Your initial Facebook page analysis may take a large chunk of your time, but you won’t have to conduct this style of in-depth study very often. Once you’re familiar with the available data, you’ll gain valuable insights into your page and understand how to make it work for you. Your initial review should also help you narrow future monitoring to only the information you need. After your initial in-depth review, your future reviews should be faster, easier, and more focused.
A complete analysis is most critical if you’ve never viewed your data before. You’ll learn what data is available and how you can use it to increase page performance. Once you get comfortable with the data and know what’s relevant to you, you can set weekly or monthly review guidelines according to your need for information. You can best determine how your page is doing by looking at the Facebook data categories.
Actions on Page
When you click the link to this data category you get details on page viewers who clicked the Phone Number, Website or Directions you provided on your page. You’ll see dates and total numbers per action at the top of the page. When you scroll down, you’ll see the number of people who took an action. You can see basic demographics when you click the links for:
The top section of page view data shows total views by date in graph format. When you scroll down, you can click a link to additional information about people who viewed your page.
- Section viewed
- Age and Gender
- Top sources (for traffic)
When someone hovers over your page name or profile picture in their news feed but doesn’t click, it’s a “Page Preview.” Facebook provides statistics on these actions with a breakdown by age and gender.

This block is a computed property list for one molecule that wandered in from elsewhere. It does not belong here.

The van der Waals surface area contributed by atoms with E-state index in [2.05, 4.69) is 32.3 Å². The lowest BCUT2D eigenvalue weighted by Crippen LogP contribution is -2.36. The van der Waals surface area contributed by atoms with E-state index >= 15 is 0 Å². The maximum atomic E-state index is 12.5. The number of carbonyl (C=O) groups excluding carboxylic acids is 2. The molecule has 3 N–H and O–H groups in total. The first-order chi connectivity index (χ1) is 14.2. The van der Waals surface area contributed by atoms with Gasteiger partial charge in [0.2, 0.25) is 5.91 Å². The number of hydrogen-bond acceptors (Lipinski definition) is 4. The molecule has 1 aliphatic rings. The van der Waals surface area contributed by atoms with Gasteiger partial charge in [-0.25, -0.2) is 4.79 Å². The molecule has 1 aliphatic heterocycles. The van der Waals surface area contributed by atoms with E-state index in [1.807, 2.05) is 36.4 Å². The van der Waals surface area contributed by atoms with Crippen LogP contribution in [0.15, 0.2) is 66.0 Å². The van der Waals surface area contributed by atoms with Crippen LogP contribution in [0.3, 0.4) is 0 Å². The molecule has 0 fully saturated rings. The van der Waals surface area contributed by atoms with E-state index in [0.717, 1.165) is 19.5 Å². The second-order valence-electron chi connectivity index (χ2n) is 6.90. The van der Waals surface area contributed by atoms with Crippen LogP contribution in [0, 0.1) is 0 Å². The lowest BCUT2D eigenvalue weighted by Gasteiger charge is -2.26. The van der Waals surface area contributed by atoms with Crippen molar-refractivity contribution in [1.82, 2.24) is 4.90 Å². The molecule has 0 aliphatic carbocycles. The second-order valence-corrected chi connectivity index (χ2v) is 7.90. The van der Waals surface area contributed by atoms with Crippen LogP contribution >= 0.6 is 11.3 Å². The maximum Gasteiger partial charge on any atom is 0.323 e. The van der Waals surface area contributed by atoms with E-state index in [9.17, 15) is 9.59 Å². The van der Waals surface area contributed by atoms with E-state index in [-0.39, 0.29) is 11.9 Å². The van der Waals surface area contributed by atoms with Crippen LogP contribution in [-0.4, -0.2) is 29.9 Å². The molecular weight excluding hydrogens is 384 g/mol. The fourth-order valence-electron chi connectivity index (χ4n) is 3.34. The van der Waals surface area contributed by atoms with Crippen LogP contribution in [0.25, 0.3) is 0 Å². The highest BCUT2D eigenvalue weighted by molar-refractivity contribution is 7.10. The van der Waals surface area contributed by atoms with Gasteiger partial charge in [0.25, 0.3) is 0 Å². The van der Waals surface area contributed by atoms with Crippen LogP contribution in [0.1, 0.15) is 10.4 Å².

The top of this section shows a bar graph with Total Page Likes As Of Today. A slider on the graph allows you to show your page likes to date for previous days. Two additional sections further refine your page like stats.
- Net Likes – Shows a graph of net likes for the period selected. The graph uses colors to highlight Unlikes, Organic Likes, and Paid Likes (via an ad) that contributed to the Net Likes total.
- Where Your Page Likes Happened – This graph illustrates Likes during the selected period and also shows where they originated: Uncategorized Mobile, On Your Page, Uncategorized Desktop
Reach statistics are critical as they tell you what happened to your content after you posted it. These numbers give you the opportunity to pick up on any adverse trends before they become a problem. They also show you the effectiveness of your Facebook ads. Three sections of data break down your Reach.
- Post Reach – Shows the number of people who looked at your post via organic or paid opportunities.
- Likes, Comments, and Shares – Include Reactions, Comments, Shares, Answers, Claims, and Others. Each item is listed as a color line on a graph.
- Hide, Report as Spam and Unlikes – The graph for this category has color lines to indicate Hide Posts, Hide All Posts, Report As Spam, Unlike Page.
- Total Reach – Shows the numbers of people who were “served” any activity from your page, either organically or by a paid ad.
Engagement statistics provide data about your viewers and the way they interact with the content you post. The upper data section provides valuable insights into page viewer habits. It analyzes the Engagement categories: When Your Fans Are Online, Post Types, and Top Posts (Shared) From Pages You Watch.